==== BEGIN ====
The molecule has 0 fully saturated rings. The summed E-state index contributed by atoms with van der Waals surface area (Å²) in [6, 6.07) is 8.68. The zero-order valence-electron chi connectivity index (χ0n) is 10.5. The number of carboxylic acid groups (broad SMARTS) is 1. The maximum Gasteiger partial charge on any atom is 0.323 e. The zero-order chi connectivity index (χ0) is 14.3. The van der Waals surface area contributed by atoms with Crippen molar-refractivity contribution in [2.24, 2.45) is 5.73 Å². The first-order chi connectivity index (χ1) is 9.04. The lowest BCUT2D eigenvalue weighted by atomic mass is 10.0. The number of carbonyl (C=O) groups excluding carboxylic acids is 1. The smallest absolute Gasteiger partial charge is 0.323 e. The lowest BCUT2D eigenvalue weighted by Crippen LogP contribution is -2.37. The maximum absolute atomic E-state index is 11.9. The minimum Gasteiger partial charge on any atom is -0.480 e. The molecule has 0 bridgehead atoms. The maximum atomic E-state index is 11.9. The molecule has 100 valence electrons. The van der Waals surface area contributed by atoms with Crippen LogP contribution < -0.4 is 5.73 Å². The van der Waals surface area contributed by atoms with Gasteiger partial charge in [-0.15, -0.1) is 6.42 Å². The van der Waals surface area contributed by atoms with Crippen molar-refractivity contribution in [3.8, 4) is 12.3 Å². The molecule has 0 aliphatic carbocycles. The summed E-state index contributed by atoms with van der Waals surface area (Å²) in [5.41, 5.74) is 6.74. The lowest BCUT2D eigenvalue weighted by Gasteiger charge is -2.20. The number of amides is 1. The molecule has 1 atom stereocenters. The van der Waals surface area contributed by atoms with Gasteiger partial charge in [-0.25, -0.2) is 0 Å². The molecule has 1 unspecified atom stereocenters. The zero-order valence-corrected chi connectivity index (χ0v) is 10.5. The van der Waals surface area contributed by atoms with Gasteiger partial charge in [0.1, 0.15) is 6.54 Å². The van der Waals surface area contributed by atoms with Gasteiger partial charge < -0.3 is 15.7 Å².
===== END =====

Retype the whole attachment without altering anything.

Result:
The molecule has 0 fully saturated rings. The summed E-state index contributed by atoms with van der Waals surface area (Å²) in [6, 6.07) is 8.68. The zero-order valence-electron chi connectivity index (χ0n) is 10.5. The number of carboxylic acid groups (broad SMARTS) is 1. The maximum Gasteiger partial charge on any atom is 0.323 e. The zero-order chi connectivity index (χ0) is 14.3. The van der Waals surface area contributed by atoms with Crippen molar-refractivity contribution in [2.24, 2.45) is 5.73 Å². The first-order chi connectivity index (χ1) is 9.04. The lowest BCUT2D eigenvalue weighted by atomic mass is 10.0. The number of carbonyl (C=O) groups excluding carboxylic acids is 1. The smallest absolute Gasteiger partial charge is 0.323 e. The lowest BCUT2D eigenvalue weighted by Crippen LogP contribution is -2.37. The maximum absolute atomic E-state index is 11.9. The minimum Gasteiger partial charge on any atom is -0.480 e. The molecule has 0 bridgehead atoms. The maximum atomic E-state index is 11.9. The molecule has 100 valence electrons. The van der Waals surface area contributed by atoms with Crippen LogP contribution < -0.4 is 5.73 Å². The van der Waals surface area contributed by atoms with Gasteiger partial charge in [-0.15, -0.1) is 6.42 Å². The van der Waals surface area contributed by atoms with Crippen molar-refractivity contribution in [3.8, 4) is 12.3 Å². The molecule has 0 aliphatic carbocycles. The summed E-state index contributed by atoms with van der Waals surface area (Å²) in [5.41, 5.74) is 6.74. The lowest BCUT2D eigenvalue weighted by Gasteiger charge is -2.20. The number of amides is 1. The molecule has 1 atom stereocenters. The van der Waals surface area contributed by atoms with Gasteiger partial charge in [-0.25, -0.2) is 0 Å². The molecule has 1 unspecified atom stereocenters. The zero-order valence-corrected chi connectivity index (χ0v) is 10.5. The van der Waals surface area contributed by atoms with Gasteiger partial charge in [0.1, 0.15) is 6.54 Å². The van der Waals surface area contributed by atoms with Gasteiger partial charge < -0.3 is 15.7 Å².